Yesterday we had the pleasure of listening to Tim Cook deliver a superb presentation to a group of institutional investors at the Goldman Sachs Technology and Internet conference in San Francisco.
I guess when you’re Goldman and you host your conference an easy drive from Cupertino, there’s a pretty good chance you can snag an appearance from Apple’s CEO.
If you didn’t catch the whole presentation already, you can catch a replay at Apple’s website. The first several minutes are focused on the issue of underage labor at factories from Apple’s suppliers. Cook was convincing that Apple is on top of the situation, but it honestly doesn’t spark my interest too much as a tech geek and shareholder.
Before I dive into the bits I found most interesting, I need to say that Apple is obviously a well oiled machine when it comes to everything PR. And speaking to investors, while technically an IR (investor relations) role, is still just another form of PR. After all, these events are publicly broadcast due to regulation FD.
Tim Cook knew exactly what he wanted to say to the audience. I’m quite sure that the Goldman analyst’s questions were vetted by Apple ahead of time. It’s all about controlling the message. Apple did this with the precision of a trained sniper.
So let’s move onto the stuff that got me jazzed as a shareholder.
Yeah, Apple shipped 37 million iPhones last quarter. But Cook points out that this still only means Apple sold 1 out of 4 smartphones. And they sold only 1 out of 10 mobile phones.
Consider Cook’s comments that the smartphone market will expand to one billion units by 2015. That’s no so far away. If Apple hangs onto even 20% of this market, that’s 200 million units, or an average of 50 million per quarter. This is substantially more than the record 37 million unit quarter Apple just delivered.
Emerging markets are playing a huge roll. Cook talked about how China generated Apple only a few hundred millions of dollars in revenue a few years ago. But last year? 13 billion bucks! Kinda makes it all clear as to why Apple is so focused on China.
Cook also gave a great example of how Apple keeps operating along its “think different” mantra. The company believes that no matter where you are, people want the best products. So they convinced China Unicom to try a post-paid (contract) plan for the iPhone. The result? It worked in spades. Who knows if Apple can swing this with more carriers in more markets, but for all of us (me included) who thought the market was moving more towards pre-paid, maybe Apple is changing the game again?
Oh, and Cook believes that 25% of smartphone demand will come from China and Brazil by 2015. Apple has said before that it has started to focus more on the Brazilian market over the last year.
One year ago, I wrote this blog post about how the tablet market would grow to be 400 million units, matching the then-size of the smartphone market.
Cook said that he thinks the tablet market will exceed the size of the PC market. His reasons for stating this line up really well with what I published last February. And just for comparison, by 2015 the PC market is expected to be somewhere north of 500 million units. His prediction exceeds mine. Nice.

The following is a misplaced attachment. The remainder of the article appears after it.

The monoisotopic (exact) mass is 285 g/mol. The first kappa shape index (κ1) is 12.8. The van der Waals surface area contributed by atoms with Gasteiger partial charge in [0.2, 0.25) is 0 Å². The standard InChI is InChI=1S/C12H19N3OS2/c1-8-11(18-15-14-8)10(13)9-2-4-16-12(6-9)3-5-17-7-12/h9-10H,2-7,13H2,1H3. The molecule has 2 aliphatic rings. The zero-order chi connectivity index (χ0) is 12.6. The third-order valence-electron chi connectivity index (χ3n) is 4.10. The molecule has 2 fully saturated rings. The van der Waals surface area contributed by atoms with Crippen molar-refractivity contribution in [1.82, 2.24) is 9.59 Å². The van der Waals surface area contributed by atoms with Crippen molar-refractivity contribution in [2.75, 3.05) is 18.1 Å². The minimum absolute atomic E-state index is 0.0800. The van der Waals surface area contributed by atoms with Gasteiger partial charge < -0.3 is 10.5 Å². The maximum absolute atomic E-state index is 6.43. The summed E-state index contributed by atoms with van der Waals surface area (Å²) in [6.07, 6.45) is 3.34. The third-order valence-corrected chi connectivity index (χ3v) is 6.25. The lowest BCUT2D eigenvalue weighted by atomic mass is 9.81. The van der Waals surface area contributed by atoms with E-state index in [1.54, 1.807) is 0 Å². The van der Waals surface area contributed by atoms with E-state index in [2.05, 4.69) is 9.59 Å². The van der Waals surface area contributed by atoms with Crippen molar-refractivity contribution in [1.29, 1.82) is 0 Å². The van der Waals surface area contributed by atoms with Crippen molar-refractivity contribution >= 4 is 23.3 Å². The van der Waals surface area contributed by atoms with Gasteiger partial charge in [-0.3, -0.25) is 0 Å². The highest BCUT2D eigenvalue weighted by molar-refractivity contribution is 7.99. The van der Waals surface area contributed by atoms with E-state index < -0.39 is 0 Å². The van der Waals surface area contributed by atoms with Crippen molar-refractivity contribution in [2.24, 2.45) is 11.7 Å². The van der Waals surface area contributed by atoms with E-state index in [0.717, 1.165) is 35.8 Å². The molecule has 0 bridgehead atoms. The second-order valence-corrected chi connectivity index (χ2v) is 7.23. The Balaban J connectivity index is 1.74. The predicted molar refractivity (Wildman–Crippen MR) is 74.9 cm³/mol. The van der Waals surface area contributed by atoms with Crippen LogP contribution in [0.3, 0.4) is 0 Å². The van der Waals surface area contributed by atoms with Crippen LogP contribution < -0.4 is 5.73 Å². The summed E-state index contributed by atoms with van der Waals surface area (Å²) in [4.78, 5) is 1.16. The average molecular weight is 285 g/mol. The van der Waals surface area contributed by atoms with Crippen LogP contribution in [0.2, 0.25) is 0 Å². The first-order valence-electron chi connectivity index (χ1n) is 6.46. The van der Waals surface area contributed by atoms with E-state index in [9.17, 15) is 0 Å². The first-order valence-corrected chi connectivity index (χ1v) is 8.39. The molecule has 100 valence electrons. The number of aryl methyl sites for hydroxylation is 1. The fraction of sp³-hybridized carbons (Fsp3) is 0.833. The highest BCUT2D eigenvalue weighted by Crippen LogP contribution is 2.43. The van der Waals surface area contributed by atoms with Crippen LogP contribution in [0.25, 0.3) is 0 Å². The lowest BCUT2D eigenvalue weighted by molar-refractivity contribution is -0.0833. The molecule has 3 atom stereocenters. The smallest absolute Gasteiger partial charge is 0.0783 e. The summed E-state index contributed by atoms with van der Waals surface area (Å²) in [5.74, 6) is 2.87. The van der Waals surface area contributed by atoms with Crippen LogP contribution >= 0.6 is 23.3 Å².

Apple only holds a single digit percentage of the PC market. But with tablets? They invented the space. They dominate the industry. Even with the momentum of Android, I’m going to throw out a broad range and say that Apple could hang onto 30-60% of the overall tablet market. That’s 150 to 300 million units if the market demand reaches 500 million.
For comparison, last quarter Apple sold 15 million units. Run rate that number and you get 60 million (and remember last quarter was a peak holiday quarter, so run rating it isn’t exactly fair to do quite yet).
If you believe the tablet market is growing like crazy and that Apple can keep up a reasonable market share, revenue is bound to go up, up, up.
Even with reasonable ASP (average selling price) declines on the product line, the future is looking very bright for Apple. With that kind of growth opportunity, I’m more than happy to see the iPad cannibalize some Mac sales.
Tim’s comments here were very interesting. He said Apple doesn’t do hobbies. So why is Apple still calling the Apple TV a hobby? Well, Tim doesn’t think that it has the same kind of potential as the other legs of Apple’s stool (Mac, iPod, iPhone, iPad).
But he did tell us that Apple believed something would come of this market if they kept “pulling the string” and “following our intuition”.
Then he left us hanging, and they shifted the conversation to Siri and iCloud. Kind of interesting when you realize that these are two features that would make an entirely-Apple TV set a killer product. And let’s not forget that in the Steve Jobs biography, he said he felt they finally cracked the problem.
The TV is becoming a smart, connected device. Why shouldn’t Apple extend its dominance to this market? It’s just another device to interact with and connect to the iCloud.
If I were running Samsung’s TV business, I’d be crapping my pants in fearful anticipation of what Apple’s got planned.
Cook came right out and said that Apple has more cash than it needs to run its business. It’s an extremely obvious statement, but when a CEO publicly admits this it all but guarantees they’ll be doing something about it.
Wall Street is expecting a buyback or dividend this year. I think we’ll see it. I hope we’ll see it. I don’t think Apple is getting the credit for its cash hoard in its stock price. But we have to wait and see. Cook is asking for investors to be patient so they can “do this in a very deliberate way and make the best decision for shareholders”.
Overall, I thought Tim Cook did an amazing job at the Goldman Sachs conference. His message was clear, strong, and believable.
I’m in the camp that believes Apple will become the world’s first trillion dollar company (by market capitalization).
Who’s with me?